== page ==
Barack Obama is officially the 44th President of the United States of America, and the 1st African American. There’s excitement in the air from coast to coast and from the lowest valleys to the highest mountaintops and people of all creeds feel united.
I remember feeling a strong sense of unity among ordinary strangers in the aftermath of September 11th, 2001. But that connection born out of tragedy doesn’t seem to compare to unity that comes about when people see a common goal and dream come to fruition. The unity seemed to start with President Obama’s campaign and was reinforced again today in his inaugural speech which espoused a sense of community that penetrates all racial barriers. But I can’t ignore the glaring question of what happens to Black America now.
It’s been several decades since Blacks obtained the right to vote and witnessed Black leaders (King, X and Rustin alike) spread a message of social justice and equality on a national and international scale. While Blacks have seen progress, institutional racism still exists and white privilege is alive and well in education, health care, the criminal justice system and employment. But finally Blacks have seen some change come.
In the days following the election CNN and other networks reached out to Black youth in urban areas to ask what the election of the first Black president meant to them. I saw one young man seemingly stunned by the question. He began to cry as he stood along with his classmates in amazement. Through his sobs he uttered “Now I can be President too.” It was an emotional moment for me as a Black man to see a young Black boy, who lives in a community where hope may often seem scarce and struggle is ever-present, identify with his new president.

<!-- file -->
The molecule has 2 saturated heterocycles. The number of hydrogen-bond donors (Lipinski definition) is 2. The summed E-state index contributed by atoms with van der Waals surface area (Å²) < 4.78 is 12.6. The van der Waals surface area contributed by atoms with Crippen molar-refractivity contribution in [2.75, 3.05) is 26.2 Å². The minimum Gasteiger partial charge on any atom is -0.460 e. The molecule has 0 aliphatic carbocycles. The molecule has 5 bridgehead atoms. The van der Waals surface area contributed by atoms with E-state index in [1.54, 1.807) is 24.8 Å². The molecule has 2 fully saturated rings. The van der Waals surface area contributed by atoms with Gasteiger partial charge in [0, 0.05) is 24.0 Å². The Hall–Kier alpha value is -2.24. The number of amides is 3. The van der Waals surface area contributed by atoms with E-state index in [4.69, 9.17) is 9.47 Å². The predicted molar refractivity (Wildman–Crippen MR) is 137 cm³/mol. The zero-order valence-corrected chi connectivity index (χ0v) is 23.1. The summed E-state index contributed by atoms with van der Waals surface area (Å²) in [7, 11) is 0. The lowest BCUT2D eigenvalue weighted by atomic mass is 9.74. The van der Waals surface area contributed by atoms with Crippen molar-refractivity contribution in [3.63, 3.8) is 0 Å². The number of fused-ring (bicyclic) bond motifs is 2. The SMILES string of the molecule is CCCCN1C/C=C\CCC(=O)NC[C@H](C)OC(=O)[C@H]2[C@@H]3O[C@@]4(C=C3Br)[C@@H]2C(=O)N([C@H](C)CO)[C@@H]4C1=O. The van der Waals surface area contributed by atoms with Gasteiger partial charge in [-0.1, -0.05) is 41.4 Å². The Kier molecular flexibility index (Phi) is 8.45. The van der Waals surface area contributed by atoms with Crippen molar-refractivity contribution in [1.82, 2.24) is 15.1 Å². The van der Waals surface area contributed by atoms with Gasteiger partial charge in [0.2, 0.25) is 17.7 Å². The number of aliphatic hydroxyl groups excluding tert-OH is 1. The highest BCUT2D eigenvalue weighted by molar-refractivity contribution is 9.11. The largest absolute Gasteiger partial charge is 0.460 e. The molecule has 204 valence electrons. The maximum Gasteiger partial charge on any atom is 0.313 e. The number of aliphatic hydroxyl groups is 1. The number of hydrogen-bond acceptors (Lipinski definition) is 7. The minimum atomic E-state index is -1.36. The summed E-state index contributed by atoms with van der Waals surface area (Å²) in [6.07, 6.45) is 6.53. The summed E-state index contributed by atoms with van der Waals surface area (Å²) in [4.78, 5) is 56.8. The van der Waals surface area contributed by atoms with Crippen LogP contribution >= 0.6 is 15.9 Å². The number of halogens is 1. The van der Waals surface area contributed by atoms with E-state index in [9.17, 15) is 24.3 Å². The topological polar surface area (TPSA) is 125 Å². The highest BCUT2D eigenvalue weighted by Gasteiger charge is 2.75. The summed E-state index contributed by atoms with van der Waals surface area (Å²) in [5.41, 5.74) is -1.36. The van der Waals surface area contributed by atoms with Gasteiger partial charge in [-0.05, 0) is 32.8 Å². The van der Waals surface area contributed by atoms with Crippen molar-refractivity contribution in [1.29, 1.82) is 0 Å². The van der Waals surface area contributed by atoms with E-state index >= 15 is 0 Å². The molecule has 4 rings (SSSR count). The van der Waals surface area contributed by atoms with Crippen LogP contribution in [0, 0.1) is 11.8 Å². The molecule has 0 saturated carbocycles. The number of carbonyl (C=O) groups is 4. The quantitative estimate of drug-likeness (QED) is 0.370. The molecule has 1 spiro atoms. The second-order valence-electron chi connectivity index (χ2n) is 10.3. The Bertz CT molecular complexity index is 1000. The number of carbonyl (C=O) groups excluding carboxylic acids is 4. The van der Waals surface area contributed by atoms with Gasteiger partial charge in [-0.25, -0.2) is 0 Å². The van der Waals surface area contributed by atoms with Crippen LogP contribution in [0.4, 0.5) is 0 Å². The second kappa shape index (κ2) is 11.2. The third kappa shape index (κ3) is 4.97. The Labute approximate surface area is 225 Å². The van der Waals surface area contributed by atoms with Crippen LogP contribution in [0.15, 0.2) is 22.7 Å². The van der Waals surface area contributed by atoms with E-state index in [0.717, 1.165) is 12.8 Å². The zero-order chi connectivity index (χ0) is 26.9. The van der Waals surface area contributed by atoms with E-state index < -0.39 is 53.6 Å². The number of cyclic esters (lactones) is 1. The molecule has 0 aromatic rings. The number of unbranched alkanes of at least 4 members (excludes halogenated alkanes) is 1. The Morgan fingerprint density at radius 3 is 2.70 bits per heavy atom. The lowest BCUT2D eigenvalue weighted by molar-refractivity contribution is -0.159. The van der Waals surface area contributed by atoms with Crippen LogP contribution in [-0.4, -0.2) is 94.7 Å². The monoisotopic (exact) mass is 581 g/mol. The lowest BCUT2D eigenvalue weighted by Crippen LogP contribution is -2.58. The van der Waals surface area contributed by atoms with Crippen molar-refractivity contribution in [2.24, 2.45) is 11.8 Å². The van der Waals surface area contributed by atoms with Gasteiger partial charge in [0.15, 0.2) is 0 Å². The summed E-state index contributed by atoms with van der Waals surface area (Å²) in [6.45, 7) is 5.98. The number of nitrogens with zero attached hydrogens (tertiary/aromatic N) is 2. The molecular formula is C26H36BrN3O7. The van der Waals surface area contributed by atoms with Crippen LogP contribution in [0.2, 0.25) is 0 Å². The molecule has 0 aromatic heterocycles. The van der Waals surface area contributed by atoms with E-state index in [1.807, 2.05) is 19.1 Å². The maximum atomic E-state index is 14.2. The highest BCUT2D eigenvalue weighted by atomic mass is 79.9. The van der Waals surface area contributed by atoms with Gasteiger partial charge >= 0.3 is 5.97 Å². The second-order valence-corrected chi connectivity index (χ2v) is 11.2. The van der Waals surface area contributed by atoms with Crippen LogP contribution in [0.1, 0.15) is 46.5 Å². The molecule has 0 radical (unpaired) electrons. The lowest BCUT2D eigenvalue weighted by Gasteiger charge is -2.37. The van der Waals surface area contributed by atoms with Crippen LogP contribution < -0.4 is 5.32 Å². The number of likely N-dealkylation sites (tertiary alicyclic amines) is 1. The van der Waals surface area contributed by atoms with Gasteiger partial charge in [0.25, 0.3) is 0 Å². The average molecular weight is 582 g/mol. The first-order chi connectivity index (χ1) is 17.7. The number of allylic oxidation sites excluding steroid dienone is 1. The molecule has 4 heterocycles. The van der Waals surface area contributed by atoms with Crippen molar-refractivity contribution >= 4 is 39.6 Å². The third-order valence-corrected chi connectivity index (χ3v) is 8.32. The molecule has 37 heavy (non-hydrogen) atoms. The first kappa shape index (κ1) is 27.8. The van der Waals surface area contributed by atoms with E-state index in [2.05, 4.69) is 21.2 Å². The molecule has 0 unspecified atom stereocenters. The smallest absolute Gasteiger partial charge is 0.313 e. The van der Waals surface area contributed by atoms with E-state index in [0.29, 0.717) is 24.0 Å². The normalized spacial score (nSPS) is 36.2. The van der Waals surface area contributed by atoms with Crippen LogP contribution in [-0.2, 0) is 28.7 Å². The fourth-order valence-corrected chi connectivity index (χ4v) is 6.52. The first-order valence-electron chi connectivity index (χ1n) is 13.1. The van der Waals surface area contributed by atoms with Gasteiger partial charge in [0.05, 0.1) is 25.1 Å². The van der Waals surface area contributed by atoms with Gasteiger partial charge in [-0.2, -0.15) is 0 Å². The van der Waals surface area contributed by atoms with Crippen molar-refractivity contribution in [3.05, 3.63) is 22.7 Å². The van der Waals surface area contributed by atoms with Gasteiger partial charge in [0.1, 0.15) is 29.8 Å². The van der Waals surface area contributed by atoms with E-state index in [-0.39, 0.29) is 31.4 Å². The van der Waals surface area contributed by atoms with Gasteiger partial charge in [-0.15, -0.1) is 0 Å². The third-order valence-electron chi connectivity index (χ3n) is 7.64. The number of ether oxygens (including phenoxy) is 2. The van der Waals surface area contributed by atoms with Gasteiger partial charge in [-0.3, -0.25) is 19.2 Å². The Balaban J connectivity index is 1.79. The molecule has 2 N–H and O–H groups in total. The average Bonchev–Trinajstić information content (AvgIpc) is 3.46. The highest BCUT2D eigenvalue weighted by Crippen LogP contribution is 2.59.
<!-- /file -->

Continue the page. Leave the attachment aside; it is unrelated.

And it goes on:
No doubt knowing the dirty secrets in the history of this country and seeing a man of color become the leader of the greatest and strongest nation of the world provides an incredible sense of hope and dignity to all people, especially Blacks. Finally we can stop doubting ourselves as we’ve been taught to do. Finally we know that in a country that not too long ago wouldn’t even let us vote, we can be elected. Finally we know that we too can lead a country that was built on the backs of our ancestors. Finally America is moving closer to fulfilling her promise to be the home of the free. Finally!
But I wonder now if the majority of Whites in this country see Barack Obama as just an exception to the “rule” (which has never been more than an ignorant misconception) that Blacks can’t be great leaders because they are incompetent and can’t lead, or do they see Barack Obama as a genuine token of the potential, success, intelligence and power that exists in Black America?
While he was never President, Dr. King was one of the most powerful and elegant orators in American history and he too unified people. Yet racism killed him and marched on after his life ended. Oprah Winfrey and others have knocked down barriers for Blacks and women, yet Black women continue to be plagued by degrading stereotypes and confronted by racist and sexist sentiments.
And so I must ask white racists ideology, (and I’m not just speaking to the KKK, but I’m speaking to every White woman who clenches the hand of her child or the strap of her bag a little tighter when a Black man walks by; I’m speaking to the White employer who sees an “ethnic” name on an application and immediately has negative thoughts; I’m speaking to the professor who wonders ,while reading the paper of a Black student, where they learned such “big words”; I’m speaking to the cop who instinctively reaches for his gun while I reach for my wallet, are you done yet?
Are Barack and Michelle Obama enough to convince you that Blacks are capable? Are these two enough evidence for you to understand that the poor social and economic conditions of Blacks, which you use to misjudge them, only exist because of social institutions established years ago on the basis of race? Are they enough for you to know that many Blacks can “speak so well”? Are they enough? Are you done yet?